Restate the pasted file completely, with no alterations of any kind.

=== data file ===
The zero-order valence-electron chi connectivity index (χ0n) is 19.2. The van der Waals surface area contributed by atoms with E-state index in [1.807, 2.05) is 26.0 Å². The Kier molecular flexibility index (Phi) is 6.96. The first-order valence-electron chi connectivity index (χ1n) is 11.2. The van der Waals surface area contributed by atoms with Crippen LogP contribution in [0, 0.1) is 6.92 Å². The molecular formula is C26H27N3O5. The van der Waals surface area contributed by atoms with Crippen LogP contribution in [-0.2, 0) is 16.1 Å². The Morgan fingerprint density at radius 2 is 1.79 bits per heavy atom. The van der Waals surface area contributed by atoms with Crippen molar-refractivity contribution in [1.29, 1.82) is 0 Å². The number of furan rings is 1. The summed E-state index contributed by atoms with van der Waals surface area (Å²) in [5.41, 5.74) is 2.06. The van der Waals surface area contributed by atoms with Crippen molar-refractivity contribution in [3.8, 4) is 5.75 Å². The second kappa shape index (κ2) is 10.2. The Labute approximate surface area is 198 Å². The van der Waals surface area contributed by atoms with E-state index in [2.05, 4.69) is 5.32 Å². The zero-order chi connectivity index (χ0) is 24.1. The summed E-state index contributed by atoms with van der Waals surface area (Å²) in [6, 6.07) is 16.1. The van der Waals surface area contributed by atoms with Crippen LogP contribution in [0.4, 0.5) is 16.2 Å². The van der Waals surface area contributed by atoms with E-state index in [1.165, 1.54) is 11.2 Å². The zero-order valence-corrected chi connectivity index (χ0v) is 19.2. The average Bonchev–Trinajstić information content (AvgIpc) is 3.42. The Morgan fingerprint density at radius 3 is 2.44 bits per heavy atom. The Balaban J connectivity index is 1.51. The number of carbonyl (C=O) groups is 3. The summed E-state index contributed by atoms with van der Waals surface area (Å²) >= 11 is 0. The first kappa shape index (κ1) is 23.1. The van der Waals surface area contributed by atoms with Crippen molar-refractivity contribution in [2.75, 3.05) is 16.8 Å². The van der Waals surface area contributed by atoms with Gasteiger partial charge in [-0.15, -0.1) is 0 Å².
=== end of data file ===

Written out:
The zero-order valence-electron chi connectivity index (χ0n) is 19.2. The van der Waals surface area contributed by atoms with E-state index in [1.807, 2.05) is 26.0 Å². The Kier molecular flexibility index (Phi) is 6.96. The first-order valence-electron chi connectivity index (χ1n) is 11.2. The van der Waals surface area contributed by atoms with Crippen LogP contribution in [0, 0.1) is 6.92 Å². The molecular formula is C26H27N3O5. The van der Waals surface area contributed by atoms with Crippen LogP contribution in [-0.2, 0) is 16.1 Å². The Morgan fingerprint density at radius 2 is 1.79 bits per heavy atom. The van der Waals surface area contributed by atoms with Crippen molar-refractivity contribution in [1.29, 1.82) is 0 Å². The number of furan rings is 1. The summed E-state index contributed by atoms with van der Waals surface area (Å²) in [5.41, 5.74) is 2.06. The van der Waals surface area contributed by atoms with Crippen molar-refractivity contribution in [3.8, 4) is 5.75 Å². The second kappa shape index (κ2) is 10.2. The Labute approximate surface area is 198 Å². The van der Waals surface area contributed by atoms with E-state index in [2.05, 4.69) is 5.32 Å². The zero-order chi connectivity index (χ0) is 24.1. The summed E-state index contributed by atoms with van der Waals surface area (Å²) in [6, 6.07) is 16.1. The van der Waals surface area contributed by atoms with Crippen LogP contribution in [0.4, 0.5) is 16.2 Å². The van der Waals surface area contributed by atoms with E-state index in [1.165, 1.54) is 11.2 Å². The zero-order valence-corrected chi connectivity index (χ0v) is 19.2. The average Bonchev–Trinajstić information content (AvgIpc) is 3.42. The Morgan fingerprint density at radius 3 is 2.44 bits per heavy atom. The Balaban J connectivity index is 1.51. The number of carbonyl (C=O) groups is 3. The summed E-state index contributed by atoms with van der Waals surface area (Å²) >= 11 is 0. The first kappa shape index (κ1) is 23.1. The van der Waals surface area contributed by atoms with Crippen molar-refractivity contribution in [2.75, 3.05) is 16.8 Å². The van der Waals surface area contributed by atoms with Gasteiger partial charge in [-0.15, -0.1) is 0 Å².